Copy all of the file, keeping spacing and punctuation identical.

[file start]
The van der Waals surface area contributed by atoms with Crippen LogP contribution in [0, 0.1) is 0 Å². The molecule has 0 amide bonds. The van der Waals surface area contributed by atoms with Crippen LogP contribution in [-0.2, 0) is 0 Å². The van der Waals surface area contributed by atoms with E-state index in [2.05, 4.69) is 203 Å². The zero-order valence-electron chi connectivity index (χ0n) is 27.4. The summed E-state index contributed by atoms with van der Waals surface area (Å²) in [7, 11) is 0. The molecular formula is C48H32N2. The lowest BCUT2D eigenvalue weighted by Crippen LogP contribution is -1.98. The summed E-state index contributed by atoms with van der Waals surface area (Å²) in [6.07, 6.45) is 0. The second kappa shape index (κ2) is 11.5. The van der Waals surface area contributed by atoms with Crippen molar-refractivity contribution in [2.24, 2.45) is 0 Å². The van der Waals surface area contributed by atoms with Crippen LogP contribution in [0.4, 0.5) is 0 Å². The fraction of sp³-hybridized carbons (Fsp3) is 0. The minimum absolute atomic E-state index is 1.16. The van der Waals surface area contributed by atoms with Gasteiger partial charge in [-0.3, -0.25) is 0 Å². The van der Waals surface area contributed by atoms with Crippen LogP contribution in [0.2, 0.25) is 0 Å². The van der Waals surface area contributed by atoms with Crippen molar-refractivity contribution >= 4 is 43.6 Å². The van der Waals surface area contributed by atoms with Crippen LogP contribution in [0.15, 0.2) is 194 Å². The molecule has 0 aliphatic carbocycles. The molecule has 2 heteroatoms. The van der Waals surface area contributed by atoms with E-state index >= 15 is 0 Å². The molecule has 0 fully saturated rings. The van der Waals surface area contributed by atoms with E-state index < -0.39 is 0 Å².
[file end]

The van der Waals surface area contributed by atoms with Crippen LogP contribution in [0, 0.1) is 0 Å². The molecule has 0 amide bonds. The van der Waals surface area contributed by atoms with Crippen LogP contribution in [-0.2, 0) is 0 Å². The van der Waals surface area contributed by atoms with E-state index in [2.05, 4.69) is 203 Å². The zero-order valence-electron chi connectivity index (χ0n) is 27.4. The summed E-state index contributed by atoms with van der Waals surface area (Å²) in [7, 11) is 0. The molecular formula is C48H32N2. The lowest BCUT2D eigenvalue weighted by Crippen LogP contribution is -1.98. The summed E-state index contributed by atoms with van der Waals surface area (Å²) in [6.07, 6.45) is 0. The second kappa shape index (κ2) is 11.5. The van der Waals surface area contributed by atoms with Crippen molar-refractivity contribution in [2.24, 2.45) is 0 Å². The van der Waals surface area contributed by atoms with Crippen LogP contribution in [0.4, 0.5) is 0 Å². The fraction of sp³-hybridized carbons (Fsp3) is 0. The minimum absolute atomic E-state index is 1.16. The van der Waals surface area contributed by atoms with Gasteiger partial charge in [-0.3, -0.25) is 0 Å². The van der Waals surface area contributed by atoms with Crippen LogP contribution in [0.2, 0.25) is 0 Å². The van der Waals surface area contributed by atoms with Crippen molar-refractivity contribution >= 4 is 43.6 Å². The van der Waals surface area contributed by atoms with Crippen LogP contribution in [0.15, 0.2) is 194 Å². The molecule has 0 aliphatic carbocycles. The molecule has 2 heteroatoms. The van der Waals surface area contributed by atoms with E-state index >= 15 is 0 Å². The molecule has 0 fully saturated rings. The van der Waals surface area contributed by atoms with E-state index < -0.39 is 0 Å².